Hankey Group's centralized office in Los Angeles employs about 2,000, of which 1,100 work for Westlake. Another 240 field sales personnel work out of home offices around the country, calling on auto dealers and conducting Westlake business.
Hankey professes that he doesn't "run" all of this. As chairman, he allows the company managers to run their individual businesses. But each component is its own profit center. Westlake is a profit center. Each dealership Westlake serves is a profit center. Each Westlake loan the dealer signs is a profit center.
But for an executive who doesn't actually run the business, Hankey puts in a long day. He drives from his home in Malibu to the office to start each day at 5:45 a.m. He reviews the insurance company's ever-changing stock portfolio in the early hours before Wall Street is busy. He has no secretary, and he lists his direct phone number on the Hankey Group Web site, along with his personal e-mail address. He answers his own phone.
"It hasn't been that bad," he says of granting the world free access to his time. "I will refer questions to the appropriate individual company. But I can be a little abrupt on the phone. If I tell people I'm just too busy, they usually don't call back."
Putting out fires
But it has not been a straight line to success, Hankey makes clear.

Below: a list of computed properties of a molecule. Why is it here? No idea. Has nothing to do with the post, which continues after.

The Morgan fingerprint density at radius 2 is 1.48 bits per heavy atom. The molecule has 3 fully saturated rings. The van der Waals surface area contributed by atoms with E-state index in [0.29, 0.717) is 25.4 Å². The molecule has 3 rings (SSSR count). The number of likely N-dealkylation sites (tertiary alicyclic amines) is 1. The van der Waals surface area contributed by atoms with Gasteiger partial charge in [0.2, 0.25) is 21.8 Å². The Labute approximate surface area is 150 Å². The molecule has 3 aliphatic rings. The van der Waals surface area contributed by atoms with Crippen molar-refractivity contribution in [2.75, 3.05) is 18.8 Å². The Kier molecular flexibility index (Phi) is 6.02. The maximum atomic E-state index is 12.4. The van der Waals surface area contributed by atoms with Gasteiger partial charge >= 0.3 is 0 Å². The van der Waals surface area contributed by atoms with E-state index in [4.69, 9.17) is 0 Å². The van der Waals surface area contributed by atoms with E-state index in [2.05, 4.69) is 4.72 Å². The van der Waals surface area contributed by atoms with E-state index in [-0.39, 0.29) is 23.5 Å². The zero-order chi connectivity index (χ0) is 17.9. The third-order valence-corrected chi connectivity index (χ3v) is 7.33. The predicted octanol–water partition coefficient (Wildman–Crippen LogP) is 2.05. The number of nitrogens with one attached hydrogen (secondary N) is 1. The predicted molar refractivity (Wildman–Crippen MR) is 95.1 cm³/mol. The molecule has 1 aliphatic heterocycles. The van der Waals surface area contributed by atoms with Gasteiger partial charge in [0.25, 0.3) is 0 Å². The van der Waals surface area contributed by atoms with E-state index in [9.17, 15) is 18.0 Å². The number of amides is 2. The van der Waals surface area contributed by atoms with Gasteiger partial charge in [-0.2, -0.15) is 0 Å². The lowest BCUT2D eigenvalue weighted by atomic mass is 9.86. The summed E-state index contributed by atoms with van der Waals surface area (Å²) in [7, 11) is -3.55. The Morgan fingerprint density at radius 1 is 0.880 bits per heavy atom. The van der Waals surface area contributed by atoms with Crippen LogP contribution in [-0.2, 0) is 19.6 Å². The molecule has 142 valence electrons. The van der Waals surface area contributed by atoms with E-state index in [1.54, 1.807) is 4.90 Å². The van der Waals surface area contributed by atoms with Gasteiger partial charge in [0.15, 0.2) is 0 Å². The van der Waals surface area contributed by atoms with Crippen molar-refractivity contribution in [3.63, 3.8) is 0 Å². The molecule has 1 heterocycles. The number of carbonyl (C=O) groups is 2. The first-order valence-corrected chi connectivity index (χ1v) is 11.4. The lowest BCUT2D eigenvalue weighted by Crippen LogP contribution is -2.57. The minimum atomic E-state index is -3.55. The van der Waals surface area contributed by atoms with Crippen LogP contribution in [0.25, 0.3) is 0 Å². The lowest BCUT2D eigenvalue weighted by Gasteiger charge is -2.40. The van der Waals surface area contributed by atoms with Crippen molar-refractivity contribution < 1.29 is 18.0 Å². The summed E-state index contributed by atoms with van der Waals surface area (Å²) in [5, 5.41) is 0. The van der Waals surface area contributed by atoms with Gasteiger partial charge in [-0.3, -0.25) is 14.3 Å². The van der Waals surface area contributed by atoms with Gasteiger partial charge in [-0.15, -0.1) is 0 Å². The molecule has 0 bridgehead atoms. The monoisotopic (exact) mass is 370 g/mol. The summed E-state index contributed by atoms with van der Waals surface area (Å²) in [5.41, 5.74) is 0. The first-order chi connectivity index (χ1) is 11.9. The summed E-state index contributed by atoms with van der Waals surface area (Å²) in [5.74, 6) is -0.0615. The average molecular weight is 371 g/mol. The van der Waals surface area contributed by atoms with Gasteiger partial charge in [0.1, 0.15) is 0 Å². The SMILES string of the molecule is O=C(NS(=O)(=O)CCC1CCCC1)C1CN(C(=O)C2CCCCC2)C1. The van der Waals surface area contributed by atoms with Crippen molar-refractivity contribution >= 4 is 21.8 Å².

He began his career in the late 1960s in investment banking. But his late father had owned a 24 percent interest in the downtown Los Angeles car dealership Midway Ford. And in 1972, Hankey led his widowed mother and his sister to gather up $100,000 and borrow another $250,000 from Ford Motor Credit Co. to buy out the other partners and take full control.
It proved a frustrating experience.
The store was a perennial money-loser and had a negative net worth. Each month brought new setbacks. A car was stolen out of the service department. An employee stole from him. Departments underperformed.
"We went from putting out one fire to putting out another one," Hankey says. "We'd have our meetings with Ford, and they'd ask, 'What went wrong this month?'"
One rep finally said to the young dealer, "You know, Don, I don't really think the car business is for you."
The real problem, Hankey admits, was that he didn't know anything about the business. He asked the factory for all the statistical financial data it could provide, and he read it all. It told him what he had never seen before -- the percentage of gross margin he should expect from each department, based on what all other Ford stores were doing.
Hankey showed the numbers to his department managers and asked them whether they would pledge to meet the factory average -- not exceed it, but simply meet it.